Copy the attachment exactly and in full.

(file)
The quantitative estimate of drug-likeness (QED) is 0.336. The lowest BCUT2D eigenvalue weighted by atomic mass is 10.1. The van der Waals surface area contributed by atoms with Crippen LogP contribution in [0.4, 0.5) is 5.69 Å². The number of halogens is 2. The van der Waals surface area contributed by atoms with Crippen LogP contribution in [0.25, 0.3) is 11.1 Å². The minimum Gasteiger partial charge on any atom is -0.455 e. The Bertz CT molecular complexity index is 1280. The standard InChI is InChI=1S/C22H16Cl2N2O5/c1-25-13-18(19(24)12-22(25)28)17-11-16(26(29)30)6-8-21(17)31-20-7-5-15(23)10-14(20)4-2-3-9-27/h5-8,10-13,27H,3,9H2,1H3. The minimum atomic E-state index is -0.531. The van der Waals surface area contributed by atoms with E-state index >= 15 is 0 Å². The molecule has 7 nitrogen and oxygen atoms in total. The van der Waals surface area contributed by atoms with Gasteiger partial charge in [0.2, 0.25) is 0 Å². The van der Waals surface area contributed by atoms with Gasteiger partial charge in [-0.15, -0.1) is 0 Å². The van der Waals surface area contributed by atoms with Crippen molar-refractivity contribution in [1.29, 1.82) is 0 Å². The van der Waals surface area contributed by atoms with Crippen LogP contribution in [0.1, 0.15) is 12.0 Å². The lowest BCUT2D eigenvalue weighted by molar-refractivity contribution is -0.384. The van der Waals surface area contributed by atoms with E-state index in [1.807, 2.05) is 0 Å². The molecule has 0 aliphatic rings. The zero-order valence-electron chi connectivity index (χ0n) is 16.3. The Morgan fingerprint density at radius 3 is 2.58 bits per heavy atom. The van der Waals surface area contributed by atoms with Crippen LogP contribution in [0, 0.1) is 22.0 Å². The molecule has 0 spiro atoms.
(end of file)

The quantitative estimate of drug-likeness (QED) is 0.336. The lowest BCUT2D eigenvalue weighted by atomic mass is 10.1. The van der Waals surface area contributed by atoms with Crippen LogP contribution in [0.4, 0.5) is 5.69 Å². The number of halogens is 2. The van der Waals surface area contributed by atoms with Crippen LogP contribution in [0.25, 0.3) is 11.1 Å². The minimum Gasteiger partial charge on any atom is -0.455 e. The Bertz CT molecular complexity index is 1280. The standard InChI is InChI=1S/C22H16Cl2N2O5/c1-25-13-18(19(24)12-22(25)28)17-11-16(26(29)30)6-8-21(17)31-20-7-5-15(23)10-14(20)4-2-3-9-27/h5-8,10-13,27H,3,9H2,1H3. The minimum atomic E-state index is -0.531. The van der Waals surface area contributed by atoms with E-state index >= 15 is 0 Å². The molecule has 7 nitrogen and oxygen atoms in total. The van der Waals surface area contributed by atoms with Gasteiger partial charge in [0.2, 0.25) is 0 Å². The van der Waals surface area contributed by atoms with Gasteiger partial charge in [-0.15, -0.1) is 0 Å². The van der Waals surface area contributed by atoms with Crippen molar-refractivity contribution in [1.29, 1.82) is 0 Å². The van der Waals surface area contributed by atoms with Crippen LogP contribution in [0.1, 0.15) is 12.0 Å². The lowest BCUT2D eigenvalue weighted by molar-refractivity contribution is -0.384. The van der Waals surface area contributed by atoms with E-state index in [1.807, 2.05) is 0 Å². The molecule has 0 aliphatic rings. The zero-order valence-electron chi connectivity index (χ0n) is 16.3. The Morgan fingerprint density at radius 3 is 2.58 bits per heavy atom. The van der Waals surface area contributed by atoms with Crippen LogP contribution in [0, 0.1) is 22.0 Å². The molecule has 0 spiro atoms.